Mohandas Karamchand Gandhi said “Be the change you want to see in the world.” Because Gandhi-ji’s was a life that defined karma yoga, it is often assumed that by saying this, the great activist was advocating the outward mission to change any aspect of our world that we dislike. Their is some truth to this. To some degree we are all called to make sure that when we finish our life on earth, that it is a better place than it was when we arrived. Outwardly. We can change the world through our actions. We can build something that was not there as a part of our world before we put it there. But people – people are stubborn. In many ways conquering the desires and the sheer will of others is a prospect more daunting than humanity’s endeavor to conquer outer space. But even this, changing people’s minds, is not the final frontier.
The only way to be sure that we are making any major shift in consciousness, attitude, and activity in the world is by changing oneself. You know, before we can take a splinter out of another’s eye we need to remove a tree-trunk from our own eye, or whatever. That is our destiny. That is the only way to create true change. But often we don’t do it, because it is hard. It’s much easier to tell others that their perspective is flawed. We think it is the only way toward progress. But in reality it is the best way to assure that nothing ever gets done.
We cannot change every heart and every mind. Everyone has a vision of the meaning of life, many times a vision that they hold to be inalienable truth. Often there is no use trying to change people’s minds. When Gandhi-ji said “be the change” he was calling for the same thing that countless religious figures implored their followers to do. Change themselves. Be the change. Literally change our being. Change our level of consciousness. By example, lead this world to its greater good.
I am often disturbed by political “conversations” often held on message boards on the internet, wherein a person of one political ideology presents his case, followed by rebuttals by representatives of one or more opposing ideologies, which more often than not ends up atrophying into personal insults. It does not solve the problem, whatever it may be. Often no plausible solution is even presented. It is just various people of various viewpoints squaring off, posturing for approval of like-minded people, trolling for some kind of semblance of correctness. But it does not accomplish anything. Often it only cultivates more misunderstanding and therefore more separation on said issue.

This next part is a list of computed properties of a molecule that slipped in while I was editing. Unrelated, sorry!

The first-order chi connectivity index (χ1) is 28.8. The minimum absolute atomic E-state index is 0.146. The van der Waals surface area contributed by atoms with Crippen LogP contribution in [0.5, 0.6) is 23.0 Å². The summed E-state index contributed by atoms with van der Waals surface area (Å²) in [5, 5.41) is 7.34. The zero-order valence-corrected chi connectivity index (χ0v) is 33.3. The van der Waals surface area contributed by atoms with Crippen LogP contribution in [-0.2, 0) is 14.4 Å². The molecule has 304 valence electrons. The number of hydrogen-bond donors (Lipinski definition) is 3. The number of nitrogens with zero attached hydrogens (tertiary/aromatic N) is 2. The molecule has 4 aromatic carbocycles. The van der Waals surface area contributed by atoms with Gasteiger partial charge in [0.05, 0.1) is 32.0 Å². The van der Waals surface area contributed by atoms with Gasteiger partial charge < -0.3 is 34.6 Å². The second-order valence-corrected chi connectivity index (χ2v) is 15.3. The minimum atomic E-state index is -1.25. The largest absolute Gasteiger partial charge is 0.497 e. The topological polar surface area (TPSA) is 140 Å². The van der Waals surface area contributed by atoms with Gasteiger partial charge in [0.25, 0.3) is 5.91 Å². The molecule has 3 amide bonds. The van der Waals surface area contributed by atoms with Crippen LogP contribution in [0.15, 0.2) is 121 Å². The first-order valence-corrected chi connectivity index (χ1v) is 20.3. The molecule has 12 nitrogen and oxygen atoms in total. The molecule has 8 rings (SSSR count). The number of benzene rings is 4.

This pointless charade is played out particularly prevalently in the year leading up to elections in the United States, and probably all countries. Sure it is our duty in a democracy to call our leaders out when they are not doing right by us, the citizenry. The problem is that many of us have decided on a stance, either left wing or right wing and will take the required position on any issue in order to maintain the correctness of our chosen ideology. But we never change anyone’s mind. We just argue. In arguing, we will never provide our adversary an example to which they can aspire.
What is it in human nature that makes us so sure that the idea of changing the world by changing ourselves first is mere naive idealism? For that matter, why is idealism always painted as naive? Why do we get so dogmatic about so many things, yet consider this very universal commandment to be unrealistic? If you were on an airplane that was going to crash, you’d be commanded to secure your own air mask before attempting to help others. And that makes sense. The same principle is at work in the Great Within.